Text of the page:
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Pint-Size Heroes: Supporting Children as Philanthropists

Motivating Kids to Volunteer & Do Community Service

Turn the nightly news on and you're inundated with seemingly unsolvable problems. The issues of poverty, war, disease, homelessness, and crime loom large. It's unlikely that we'll ever solve all the world's problems, yet small acts of kindness can make a difference in individual lives. Children, with their goodness, innocence, and hope, can be active participants. In this article, we highlight a few young philanthropists and offer suggestions on encouraging volunteerism in your family.

Consider Katy and Leila Hollis, who organize an annual fundraiser at a local water park to raise money for a variety of projects in developing countries. The girls typically raise around $4,000 each year.

Or Alex Scott, the inspiration behind Alex's Lemonade Stand Foundation, a nonprofit organization that has raised more than $60 million dollars for the research and treatment of childhood cancer. Alex, who was diagnosed with childhood cancer as a baby, decided to host a lemonade stand to raise money for cancer research. She was only 4 years old at the time, and amazingly, raised more than $2,000. Alex made the lemonade stand an annual event. At her death in 2004, she had raised more than $1 million. Since then, Alex’s parents and brother have continued her work.

Or Zach Bonner, the 12-year-old who started Little Red Wagon Foundation to help homeless and underprivileged youth. Since 2004, Zach has delivered more than 400 backpacks filled with toys, school supplies, and food to needy children. In 2006, President George W. Bush awarded him with the Presidential Service Award.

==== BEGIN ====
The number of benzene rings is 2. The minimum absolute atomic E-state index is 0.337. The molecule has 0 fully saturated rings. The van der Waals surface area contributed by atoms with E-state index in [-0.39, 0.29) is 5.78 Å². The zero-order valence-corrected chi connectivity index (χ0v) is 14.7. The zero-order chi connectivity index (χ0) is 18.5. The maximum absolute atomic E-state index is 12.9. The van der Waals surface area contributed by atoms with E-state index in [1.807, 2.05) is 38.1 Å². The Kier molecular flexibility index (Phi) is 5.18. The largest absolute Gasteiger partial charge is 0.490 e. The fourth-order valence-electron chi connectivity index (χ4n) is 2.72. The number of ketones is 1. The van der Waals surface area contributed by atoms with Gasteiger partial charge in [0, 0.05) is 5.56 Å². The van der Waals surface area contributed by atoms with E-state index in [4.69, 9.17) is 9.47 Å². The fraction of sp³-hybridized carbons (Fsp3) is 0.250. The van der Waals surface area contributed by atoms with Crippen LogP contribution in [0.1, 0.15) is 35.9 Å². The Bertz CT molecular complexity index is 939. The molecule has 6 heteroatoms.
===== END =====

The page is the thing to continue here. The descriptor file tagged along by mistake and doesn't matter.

Children are natural philanthropists because they often have more energy, time, and focus than most adults. They don't see the barriers and challenges that adults perceive, nor are they hindered by cynicism. Give them an idea and a bit of support, and they're off and running.

How to Encourage Children to Help Others

To encourage your pint-sized hero, we offer the following suggestions:

  • Start small. Host a bake sale, gather school supplies, or work at a food bank. As you and your children gain experience, you can organize larger events.
  • Talk with your children about world events at a level that is age-appropriate for them. Don't inundate children with more information than they can handle, but help them understand that others need compassion.
  • Choose projects that complement your family's interests and values. For example, a young soccer player gathered more than 1,200 soccer balls for children in Africa.
  • Match your efforts with your family's time and resources. Giving should feel pleasurable, not overwhelming. Even small efforts, such as shoveling a neighbor's walk or taking a meal to a sick friend teach children valuable lessons in giving.

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